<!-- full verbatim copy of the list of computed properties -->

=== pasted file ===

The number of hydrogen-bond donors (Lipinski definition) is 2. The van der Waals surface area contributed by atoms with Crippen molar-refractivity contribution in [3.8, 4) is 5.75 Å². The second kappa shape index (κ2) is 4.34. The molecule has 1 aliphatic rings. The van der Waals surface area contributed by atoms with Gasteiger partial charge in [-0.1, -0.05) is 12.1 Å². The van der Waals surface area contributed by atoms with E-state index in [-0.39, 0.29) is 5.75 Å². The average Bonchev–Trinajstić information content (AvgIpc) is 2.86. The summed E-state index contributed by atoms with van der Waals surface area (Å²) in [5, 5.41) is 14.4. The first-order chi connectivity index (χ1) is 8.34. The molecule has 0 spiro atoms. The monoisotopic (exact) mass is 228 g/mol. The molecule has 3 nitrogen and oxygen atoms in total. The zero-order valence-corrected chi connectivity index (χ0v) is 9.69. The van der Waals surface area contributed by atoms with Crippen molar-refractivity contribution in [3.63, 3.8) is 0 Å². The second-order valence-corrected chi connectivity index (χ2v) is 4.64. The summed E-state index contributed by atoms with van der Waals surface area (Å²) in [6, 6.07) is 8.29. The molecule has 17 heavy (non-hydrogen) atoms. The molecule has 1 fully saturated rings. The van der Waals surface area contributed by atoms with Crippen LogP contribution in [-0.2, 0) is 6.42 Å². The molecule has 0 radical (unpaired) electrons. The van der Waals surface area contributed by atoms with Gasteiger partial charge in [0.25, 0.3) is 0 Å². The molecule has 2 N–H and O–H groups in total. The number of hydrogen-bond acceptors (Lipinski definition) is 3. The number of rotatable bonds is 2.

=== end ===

The number of hydrogen-bond donors (Lipinski definition) is 2. The van der Waals surface area contributed by atoms with Crippen molar-refractivity contribution in [3.8, 4) is 5.75 Å². The second kappa shape index (κ2) is 4.34. The molecule has 1 aliphatic rings. The van der Waals surface area contributed by atoms with Gasteiger partial charge in [-0.1, -0.05) is 12.1 Å². The van der Waals surface area contributed by atoms with E-state index in [-0.39, 0.29) is 5.75 Å². The average Bonchev–Trinajstić information content (AvgIpc) is 2.86. The summed E-state index contributed by atoms with van der Waals surface area (Å²) in [5, 5.41) is 14.4. The first-order chi connectivity index (χ1) is 8.34. The molecule has 0 spiro atoms. The monoisotopic (exact) mass is 228 g/mol. The molecule has 3 nitrogen and oxygen atoms in total. The zero-order valence-corrected chi connectivity index (χ0v) is 9.69. The van der Waals surface area contributed by atoms with Crippen molar-refractivity contribution in [3.63, 3.8) is 0 Å². The second-order valence-corrected chi connectivity index (χ2v) is 4.64. The summed E-state index contributed by atoms with van der Waals surface area (Å²) in [6, 6.07) is 8.29. The molecule has 17 heavy (non-hydrogen) atoms. The molecule has 1 fully saturated rings. The van der Waals surface area contributed by atoms with Crippen LogP contribution in [-0.2, 0) is 6.42 Å². The molecule has 0 radical (unpaired) electrons. The van der Waals surface area contributed by atoms with Gasteiger partial charge in [0.25, 0.3) is 0 Å². The molecule has 2 N–H and O–H groups in total. The number of hydrogen-bond acceptors (Lipinski definition) is 3. The number of rotatable bonds is 2.